In the early 1990s Daniel Barenboim recorded the three Da Ponte operas with the Berlin Philharmonic. The BPO had played "Figaro" and "Don Giovanni" many times, but this was the first time that the group had ever tackled "Cosi fan tutte." Perhaps that is why they sound so fresh and energized under the thoughtful baton of Barenboim. Mozart's operas are usually performed with a small chamber or opera house orchestra, but this time the score of "Cosi" (which has so many beautiful, subtle touches, and is almost a celebration of beauty itself) is given the full treatment of perhaps the greatest orchestra in the world. While the resulting sound is somewhat "bigger" and more "lush" than is usual, Barenboim does manage to keep things appropriately light and "classical," just as he has so successfully done in the piano concertos which he is recording with the BPO.
The Grammy award-winning pianist Daniel Barenboim, long known for his Mozart interpretations, turns his attention to Mozart's last 8 piano concertos. The music of Mozart has quite literally been an essential driving force of Daniel Barenboim’s entire life. It remains central to his performing career both as a pianist and as a conductor. These illuminating performances of Mozart’s last eight great piano concertos admirably demonstrate Barenboim’s dictum that even when a true musician has already performed a familiar work hundreds of times, he or she ‘never accepts that the next note will be played the same way as it was played before.’
The old model for creating a hit classical recording – big-name soloist plus big-name conductor in major repertory work – is not so common anymore, but this live Brahms recording from the Staatskapelle Berlin under Venezuela's Gustavo Dudamel, with Argentine-Israeli-Palestinian-Spanish pianist Daniel Barenboim as soloist, shows that there's life in the concept yet. One could point to the virtues of pianist and conductor separately: it's a rare septuagenarian who can combine power and clear articulation of detail the way Barenboim does, and Dudamel builds a vast sweep in, especially, the Piano Concerto No. 1 in D minor, Op. 15. But it's the way that the two work together that really makes news. Chalk it up to shared South American heritage or to whatever the listener wants, but the way the orchestra and piano define separate spheres and work them together is extraordinary. Again, it is in the Piano Concerto No. 1 and its Beethovenian drama that their mutual understanding is most evident, but there is a sense of great variety powerfully unified throughout.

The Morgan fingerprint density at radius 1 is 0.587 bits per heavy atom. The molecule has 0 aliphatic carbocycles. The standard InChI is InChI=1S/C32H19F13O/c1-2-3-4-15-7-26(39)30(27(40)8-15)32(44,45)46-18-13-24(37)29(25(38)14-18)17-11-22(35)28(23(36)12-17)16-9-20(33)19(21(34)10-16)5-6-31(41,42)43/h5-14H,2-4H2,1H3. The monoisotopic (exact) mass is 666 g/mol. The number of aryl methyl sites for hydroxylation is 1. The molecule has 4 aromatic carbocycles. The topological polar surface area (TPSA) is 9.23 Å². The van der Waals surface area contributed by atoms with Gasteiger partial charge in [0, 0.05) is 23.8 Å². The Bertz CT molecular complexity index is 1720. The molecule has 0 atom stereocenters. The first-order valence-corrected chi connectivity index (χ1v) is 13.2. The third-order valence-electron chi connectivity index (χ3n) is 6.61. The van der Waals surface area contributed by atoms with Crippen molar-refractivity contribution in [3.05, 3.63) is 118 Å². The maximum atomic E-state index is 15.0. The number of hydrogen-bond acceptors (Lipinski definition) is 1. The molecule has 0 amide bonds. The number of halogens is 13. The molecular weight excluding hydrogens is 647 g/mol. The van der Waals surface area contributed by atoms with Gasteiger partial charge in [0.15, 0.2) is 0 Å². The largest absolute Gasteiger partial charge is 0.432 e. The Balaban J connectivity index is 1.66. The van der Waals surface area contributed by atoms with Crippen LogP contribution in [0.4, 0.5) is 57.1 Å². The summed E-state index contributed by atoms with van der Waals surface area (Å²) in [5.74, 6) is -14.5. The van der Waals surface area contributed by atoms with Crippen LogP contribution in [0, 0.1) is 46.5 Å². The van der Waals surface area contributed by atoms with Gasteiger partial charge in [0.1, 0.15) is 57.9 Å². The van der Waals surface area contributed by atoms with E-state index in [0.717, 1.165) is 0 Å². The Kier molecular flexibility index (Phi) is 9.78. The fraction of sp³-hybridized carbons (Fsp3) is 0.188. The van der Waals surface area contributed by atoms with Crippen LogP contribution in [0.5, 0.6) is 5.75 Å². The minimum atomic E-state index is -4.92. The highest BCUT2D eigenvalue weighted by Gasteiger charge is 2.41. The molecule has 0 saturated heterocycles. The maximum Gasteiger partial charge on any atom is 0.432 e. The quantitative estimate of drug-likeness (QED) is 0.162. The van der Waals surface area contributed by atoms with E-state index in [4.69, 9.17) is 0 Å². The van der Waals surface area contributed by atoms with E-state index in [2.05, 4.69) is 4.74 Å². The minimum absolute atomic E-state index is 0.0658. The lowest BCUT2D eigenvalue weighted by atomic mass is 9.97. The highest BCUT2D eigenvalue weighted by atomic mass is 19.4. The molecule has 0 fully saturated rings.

This memorable recording from the Staatsoper Unter den Linden in Berlin was Arthaus Musik’s first official release in 2000. It features one of the most popular Mozart operas, „Le Nozze di Figaro“, a witty satire on the authority of the reigning noble class and infidelity in love relationships. Starring a great cast of singers with Dorothea Röschmann, René Pape, Emily Magee and Peter Schreier – to name but a few – this performance is conducted by Daniel Barenboim, chief conductor of the Berlin State Orchestra since 1992 named conductor for life by the orchestra in 2000.
For over 20 years, the world-renowned Berliner Philharmoniker have celebrated their founding on May 1 with the annual Europa Konzert. The 2006 event was an all-Mozart program featuring Daniel Barenboim in his familiar dual role as both soloist and conductor. Sparkling high definition Blu-Ray brings the gorgeous Theatre of the Estates in Prague to life, highlighting this historic venue in its timely finery - attired to evoke the 1787 premiere of Don Giovanni, conducted by Mozart himself. A bonus Cultural Portait of Prague video makes this even more valuable to the curious viewer.
An all-star cast featuring Deutsche Grammophon artist Anna Netrebko, Bryn Terfel and Anna Prohaska, delivers a sensational new recording of Mozart’s Don Giovanni, conducted by Daniel Barenboim at the start of his inaugural season as Music Director of La Scala. Recorded live at the opening of the 2011-12 La Scala season, Don Giovanni is now set to be released in time for Bryn Terfel’s 50th birthday on 9 November 2015. It also ties in with the traditional opening of the new season at La Scala – 7 December, the feast-day of St Ambrose, patron saint of Milan.
"Barenboim continues to favour a forceful, big-scale reading with often deliberate speeds for the slower numbers, a musically accomplished, thought-through account of the crucial finales to Acts 2 and 4, lively treatment of the recitative, finely-honed playing of the wind, alert rhythms and an avoidance for the most part of appoggiaturas…John Tomlinson is much better suited by Figaro than he was by Alfonso, but still wants in tonal focus…but he does at all times create a lively personality, a force to be reckoned with…" (Gramophone)
For some reason, Daniel Barenboim's recordings of the Mozart-Da Ponte masterpieces have been overlooked. All three have splendid casts - and among them, this may be the least spectacular, but it is nonetheless a wonderful performance. Joan Rodgers has a gorgeous voice, and sings Zerlina with radiant and womanly warmth - no voce infantile here, thank the gods. It's a pity she hasn't recorded more. She is, fortunately, in Barenboim's two other Mozart-Da Ponte operas, singing her heart out as Susanna and Despina. Furlanetto has an interesting take on the role of the Don. He usually sings Leprello, but here he sings the part of Don Giovanni with a rather unique interpretation.
This might just be one of the most intriguing of all of the Mozart multi-pianos concertos on record. Here we have a rare collaboration not found on any other recording between George Solti and Daniel Barenboim, where the two conductors face each other playing the concerto for two pianos K.365; the conducting of the English Camber Orchestra from the piano on this Decca recording is at the hands of George Solti.